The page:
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The "saddle" on my acoustic is broken (like it looks shattered/cracked) where the G-String makes contact with it. This makes the string sound dead. Is there an easy way for someone like me, who has no experience with guitar repair, to replace the saddle? Or should I try to find a professional to do it?

Also what would the price range be for replacing it? I only spent $50 to buy the guitar, so maybe it's not even worth it...

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So, Jeff, how goes your saddle? –  VarLogRant Apr 23 '11 at 19:44
    
it's not an emergency, but the g string is completely dead –  Anonymous Apr 24 '11 at 7:35

3 Answers 3

If your guitar is pretty cheap, then it might not be worth it to have it professionally repaired. May as well try it yourself by either repairing the existing saddle with "gel" type super glue or buying a blank and cutting it to size (probably more work).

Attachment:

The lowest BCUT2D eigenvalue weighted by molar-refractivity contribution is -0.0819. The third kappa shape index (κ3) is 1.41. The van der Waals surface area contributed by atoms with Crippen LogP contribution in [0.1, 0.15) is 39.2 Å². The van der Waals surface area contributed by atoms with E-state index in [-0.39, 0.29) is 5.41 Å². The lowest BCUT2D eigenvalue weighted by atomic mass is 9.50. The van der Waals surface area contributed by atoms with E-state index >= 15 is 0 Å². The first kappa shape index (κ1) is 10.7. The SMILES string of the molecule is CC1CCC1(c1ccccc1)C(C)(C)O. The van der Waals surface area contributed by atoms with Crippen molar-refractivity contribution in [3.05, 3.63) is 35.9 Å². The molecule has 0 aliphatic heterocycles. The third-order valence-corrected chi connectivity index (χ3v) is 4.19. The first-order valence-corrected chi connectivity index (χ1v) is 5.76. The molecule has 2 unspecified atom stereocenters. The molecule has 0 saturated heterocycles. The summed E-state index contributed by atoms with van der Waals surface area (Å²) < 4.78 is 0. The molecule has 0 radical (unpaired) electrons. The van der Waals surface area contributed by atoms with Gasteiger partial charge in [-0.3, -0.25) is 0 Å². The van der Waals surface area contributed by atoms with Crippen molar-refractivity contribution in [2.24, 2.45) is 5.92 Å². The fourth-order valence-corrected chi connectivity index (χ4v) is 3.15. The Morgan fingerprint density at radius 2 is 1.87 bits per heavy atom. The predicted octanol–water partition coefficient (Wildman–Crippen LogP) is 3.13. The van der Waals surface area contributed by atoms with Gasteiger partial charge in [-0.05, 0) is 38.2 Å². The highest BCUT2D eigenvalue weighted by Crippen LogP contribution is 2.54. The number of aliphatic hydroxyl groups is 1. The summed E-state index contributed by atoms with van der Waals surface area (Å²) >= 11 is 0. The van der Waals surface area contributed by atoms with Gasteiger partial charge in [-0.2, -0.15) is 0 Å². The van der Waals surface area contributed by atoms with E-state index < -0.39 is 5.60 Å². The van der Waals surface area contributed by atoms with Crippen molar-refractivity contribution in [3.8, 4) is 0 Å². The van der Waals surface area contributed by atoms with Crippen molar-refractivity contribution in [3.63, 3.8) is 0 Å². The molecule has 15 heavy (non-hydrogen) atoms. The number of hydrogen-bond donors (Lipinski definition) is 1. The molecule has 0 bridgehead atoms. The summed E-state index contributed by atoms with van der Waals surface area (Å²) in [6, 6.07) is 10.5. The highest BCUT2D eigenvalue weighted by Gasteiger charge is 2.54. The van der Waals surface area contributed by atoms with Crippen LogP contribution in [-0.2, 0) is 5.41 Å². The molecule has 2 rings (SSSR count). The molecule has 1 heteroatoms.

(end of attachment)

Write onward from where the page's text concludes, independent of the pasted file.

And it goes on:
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Buying a saddle blank is easy and cheap. Making one out of a piece of bone is somewhat more difficult but do-able. It's fitting the saddle to the bridge and adjusting the action that takes a bit of experience and patience. The saddle must sit absolutely square in the bottom of the slot, and snugly enough in the slot so as to have no side-to-side play. It must (or should) be configured to match the curvature of the fretboard if the fretboard is not flat. (most have some radius)

As well, it may need to be "compensated" to correct minor intonation adjustments.

Best, if you have no experience, to just have a luthier do it. It's relatively cheap.

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Stewart-MacDonald is a good source for saddles and the like. A precut saddle will run $15 or so and might be less at your local guitar pusher. Whether your guitar is worth it is up to you.

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